Aug. 6, 2015
BLOOMINGTON, Ill.— When Annie Tillmann ’12 needed an intern, she knew just who to call.
The Illinois Wesleyan alumna who had held multiple internships in her student days contacted the Hart Career Center to promote an opportunity with her employer, the Midland County (Texas) Public Libraries. One of the library’s locations includes space for large-scale exhibits designed to bring thousands of visitors who may not otherwise visit to the library.
The library’s “blockbuster” exhibit this year was the North American debut of Permian Monsters: Life before the Dinosaurs. As exhibits and learning experiences coordinator, Tillmann knew she needed help to create multi-generational programming and resources and to properly staff the exhibit, which included fossilized skeletons and full-scale, fleshed animatronic models of animals of the Permian geologic period.
“I owe my internship success to the interdisciplinary nature of Illinois Wesleyan and how it allowed me to capitalize on not just one of my interests, but all of them,” said Tillmann, who designed her own interdisciplinary major in educational studies and also majored in art. “I was able to pursue my passions equally. It’s a place where I could not only combine the things I love and keep learning, but also have the opportunity to pay it forward.
“I knew the quality and work ethic of IWU students and that prevalent underlying passion for what we do,” Tillmann added. “Given the nature of this project, I needed someone adaptable, resourceful and quick on his or her feet.”
Anthropology and Hispanic Studies double major Lauren Kiesewetter ’16 (Yorkville, Ill.) learned about the paid internship through the Hart Career Center. Her responsibilities included writing field trip guides for teachers and school groups, writing facilitator guidelines for educational programs relating to the exhibit, and giving tours of the Permian Monsters exhibit. The field trips were successful; Tillmann reported more than 1,000 children from six school districts came to the exhibit on field trips during May. In addition, Kiesewetter helped create the contents for children’s backpacks available for check out. Her Spanish-speaking skills were an important factor in her successful application for the position. “The Midland community has a large bilingual population, and my translation skills helped the educational experience of many community members,” she said.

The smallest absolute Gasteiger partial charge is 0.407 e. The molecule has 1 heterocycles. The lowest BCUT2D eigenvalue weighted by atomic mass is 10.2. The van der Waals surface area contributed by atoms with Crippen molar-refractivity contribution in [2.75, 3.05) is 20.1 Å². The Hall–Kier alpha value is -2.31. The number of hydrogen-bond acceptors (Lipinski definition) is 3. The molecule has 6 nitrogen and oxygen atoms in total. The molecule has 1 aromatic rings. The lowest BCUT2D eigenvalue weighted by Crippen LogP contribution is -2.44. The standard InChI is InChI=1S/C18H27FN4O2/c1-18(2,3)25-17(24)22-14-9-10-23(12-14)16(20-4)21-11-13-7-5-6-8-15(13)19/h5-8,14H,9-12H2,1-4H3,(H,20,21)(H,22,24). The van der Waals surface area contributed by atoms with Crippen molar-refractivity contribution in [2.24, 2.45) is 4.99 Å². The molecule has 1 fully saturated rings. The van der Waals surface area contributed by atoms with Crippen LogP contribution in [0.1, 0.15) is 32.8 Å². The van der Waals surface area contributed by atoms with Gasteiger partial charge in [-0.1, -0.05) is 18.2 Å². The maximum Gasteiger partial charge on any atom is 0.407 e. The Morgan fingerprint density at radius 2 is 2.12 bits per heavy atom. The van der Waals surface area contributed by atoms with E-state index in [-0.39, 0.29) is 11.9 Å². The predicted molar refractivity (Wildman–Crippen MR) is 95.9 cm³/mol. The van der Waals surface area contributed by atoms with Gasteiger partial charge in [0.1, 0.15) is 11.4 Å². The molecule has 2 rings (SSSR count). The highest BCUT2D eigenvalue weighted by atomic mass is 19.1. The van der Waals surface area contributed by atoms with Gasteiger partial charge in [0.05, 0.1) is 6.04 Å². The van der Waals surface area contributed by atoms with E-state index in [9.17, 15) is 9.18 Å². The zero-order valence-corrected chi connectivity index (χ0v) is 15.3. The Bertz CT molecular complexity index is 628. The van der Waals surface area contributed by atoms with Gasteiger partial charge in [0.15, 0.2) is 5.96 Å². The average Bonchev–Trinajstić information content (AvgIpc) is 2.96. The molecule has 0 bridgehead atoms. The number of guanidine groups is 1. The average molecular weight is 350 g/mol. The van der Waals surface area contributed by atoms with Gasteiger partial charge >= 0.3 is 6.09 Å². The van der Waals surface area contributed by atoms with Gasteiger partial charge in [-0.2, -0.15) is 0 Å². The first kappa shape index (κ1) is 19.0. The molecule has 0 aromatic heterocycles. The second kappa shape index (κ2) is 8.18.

Kiesewetter said the most rewarding experience of her internship was watching kids check out the backpacks and do the activities inside with their parents or each other to learn more about fossils or geology. “Seeing them laugh and learn about fossils or geology right before my eyes is the most amazing feeling in the world,” she said. “We helped to create a love of lifelong learning. For me, there is nothing more rewarding.”
She said the internship has helped her narrow her career focus. “I knew I wanted to work in a museum, but after this internship, I know I want to be an educational director or curator and help to further the educational experience of every single patron who works through the door,” Kiesewetter said.
“One of the reasons I love museums so much is that education becomes associated with fun, adventure and community,” she added. “I can go into a museum and get completely lost in the experience. The excitement of the past and history come to life. I want to encourage this learning for everyone who comes into a museum, and my internship helped me realize this.”
Tillmann said she experienced similar revelations in her internship experiences. “I had several internships while I was a student that really helped me figure out what I wanted to do, and what I didn’t want to do, as I moved forward with my career,” said Tillmann, who interned at the Peggy Notebaert Nature Museum in Chicago and at the Eric Carle Museum of Picture Book Art in Massachusetts. “My mentors at those institutions made a tremendous impact on me both professionally and personally. I wanted to be able to offer someone else similar guidance in their path to success.”
Tillmann said Kiesewetter made an impression on library patrons in the way she approached the exhibit’s material and in her teaching roles. “She embodied exactly what I was looking for in this assistant role and that’s why I reached out to IWU,” said Tillmann, who noted Kiesewetter was the only undergraduate hired to work on the Permian exhibit, which broke attendance records and has been extended through August due to popular demand. “She has a bright future ahead of her.”